Judges Across United States Hammer Forex Ponzi-Schemers And Commodities Fraudsters; Nearly $100 Million In Penalties Announced Last Week Alone

Federal judges in California, New York, Tennessee and Arizona last week ordered spectacular financial penalties against Forex and commodities fraudsters.

Dennis R. Bolze was assessed a penalty of more than $36.6 million and ordered to pay restitution of more than $13 million to investors he scammed. The orders were entered by Chief U.S. District Judge Curtis L. Collier of the Eastern District of Tennessee.

Bolze was sentenced last year to more than 27 years in federal prison by U.S. District Judge Thomas A. Varlan, also of the Eastern District of Tennessee.

Meanwhile, Robert D. Bame was assessed restitution and a financial penalty totaling $46.9 million by U.S. District Judge R. Gary Klausner of the Central District of California.

In May 2009, Bame was sentenced to 97 months in federal prison for wire fraud and engaging in monetary transactions with property derived from specified unlawful activity.

The cases against Bame and Bolze alone resulted in monetary sanctions of more than $96.6 million.

Separately, a restitution order and penalty totaling more than $1.1 million was entered against Helmut H. Weber by U.S. District Judge David G. Campbell of the District of Arizona. Weber was indicted in October 2008 by state authorities for fraud and the misappropriation of customer funds.

In New York, meanwhile, Jeffrey Shalhoub was ordered to pay more than $700,000 in restitution and penalties. Those orders were entered by U.S. District Judge Joanna Seybert of the Eastern District of New York.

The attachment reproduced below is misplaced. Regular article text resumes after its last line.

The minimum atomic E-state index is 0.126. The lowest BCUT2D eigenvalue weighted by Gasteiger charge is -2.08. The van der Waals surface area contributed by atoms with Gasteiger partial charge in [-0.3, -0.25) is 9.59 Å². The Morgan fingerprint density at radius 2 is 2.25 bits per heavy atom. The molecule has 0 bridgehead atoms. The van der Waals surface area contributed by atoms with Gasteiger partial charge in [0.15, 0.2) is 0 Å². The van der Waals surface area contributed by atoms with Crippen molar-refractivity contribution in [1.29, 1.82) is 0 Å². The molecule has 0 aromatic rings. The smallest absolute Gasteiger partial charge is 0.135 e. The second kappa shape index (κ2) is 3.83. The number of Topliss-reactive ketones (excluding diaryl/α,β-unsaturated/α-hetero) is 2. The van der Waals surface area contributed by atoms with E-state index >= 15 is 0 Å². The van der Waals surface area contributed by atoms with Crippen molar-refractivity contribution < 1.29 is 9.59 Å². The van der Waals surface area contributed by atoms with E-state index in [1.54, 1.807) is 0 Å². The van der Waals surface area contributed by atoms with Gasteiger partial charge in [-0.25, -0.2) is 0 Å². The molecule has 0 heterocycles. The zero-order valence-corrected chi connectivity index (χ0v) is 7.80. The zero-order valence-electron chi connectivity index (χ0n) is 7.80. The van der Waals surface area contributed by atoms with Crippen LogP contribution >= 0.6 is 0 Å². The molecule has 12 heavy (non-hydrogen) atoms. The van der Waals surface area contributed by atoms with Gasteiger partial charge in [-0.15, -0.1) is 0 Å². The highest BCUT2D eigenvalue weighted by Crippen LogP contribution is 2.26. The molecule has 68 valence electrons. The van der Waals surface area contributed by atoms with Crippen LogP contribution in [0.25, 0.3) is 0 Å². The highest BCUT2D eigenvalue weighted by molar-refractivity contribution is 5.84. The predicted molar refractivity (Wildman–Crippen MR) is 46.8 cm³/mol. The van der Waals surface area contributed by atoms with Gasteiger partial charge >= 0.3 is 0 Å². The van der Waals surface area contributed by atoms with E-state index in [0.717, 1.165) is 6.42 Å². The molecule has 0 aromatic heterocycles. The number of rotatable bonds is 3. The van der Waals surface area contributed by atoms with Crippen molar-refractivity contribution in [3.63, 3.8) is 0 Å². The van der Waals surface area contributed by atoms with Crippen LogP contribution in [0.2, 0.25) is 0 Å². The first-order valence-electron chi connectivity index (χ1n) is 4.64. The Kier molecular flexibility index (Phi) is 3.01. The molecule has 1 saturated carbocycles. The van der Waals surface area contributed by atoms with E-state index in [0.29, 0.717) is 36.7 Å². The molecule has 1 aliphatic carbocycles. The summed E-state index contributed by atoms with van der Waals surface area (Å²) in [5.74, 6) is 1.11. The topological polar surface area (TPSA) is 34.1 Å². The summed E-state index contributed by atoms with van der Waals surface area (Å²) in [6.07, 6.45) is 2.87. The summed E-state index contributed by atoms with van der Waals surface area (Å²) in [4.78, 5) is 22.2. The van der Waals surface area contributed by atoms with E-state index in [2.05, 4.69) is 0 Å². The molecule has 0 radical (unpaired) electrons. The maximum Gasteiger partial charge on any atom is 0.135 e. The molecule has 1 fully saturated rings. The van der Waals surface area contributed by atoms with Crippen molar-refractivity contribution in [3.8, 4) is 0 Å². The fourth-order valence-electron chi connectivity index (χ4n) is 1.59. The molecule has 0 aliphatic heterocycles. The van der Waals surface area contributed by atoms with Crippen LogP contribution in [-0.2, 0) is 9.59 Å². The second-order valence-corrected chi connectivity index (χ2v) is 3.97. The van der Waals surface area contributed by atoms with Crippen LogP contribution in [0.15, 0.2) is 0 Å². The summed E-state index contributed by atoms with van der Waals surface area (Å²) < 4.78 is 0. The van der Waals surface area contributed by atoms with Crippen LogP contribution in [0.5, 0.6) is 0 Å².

The CFTC, which brought the civil cases against each of the defendants referenced in this story, said Shalhoub ran a Ponzi scheme, using customers’ money to “pay for computer and golfing equipment, clothing, car payments on a Land Rover and a $3,500 tab at a Manhattan restaurant.”

Bolze, one of the earliest of the so-called “mini-Madoffs,” also ran a Ponzi scheme. Bolze bolted from Tennessee in December 2008, the same month the Madoff Ponzi was exposed.

After his arrest in Pennsylvania, Bolze asked for an opportunity to recoup the money he had fleeced from victims. All he needed, he argued to a federal judge, was the Internet, a computerized program — and a little time.

Bame, the CFTC said, “diverted about $19 million of investors’ money either to pay off other investors or for his personal use, such as purchasing automobiles or traveling in private jets.”

In the case of Weber, the CFTC said, “the majority of the funds were misappropriated to pay for [his] lavish lifestyle.”

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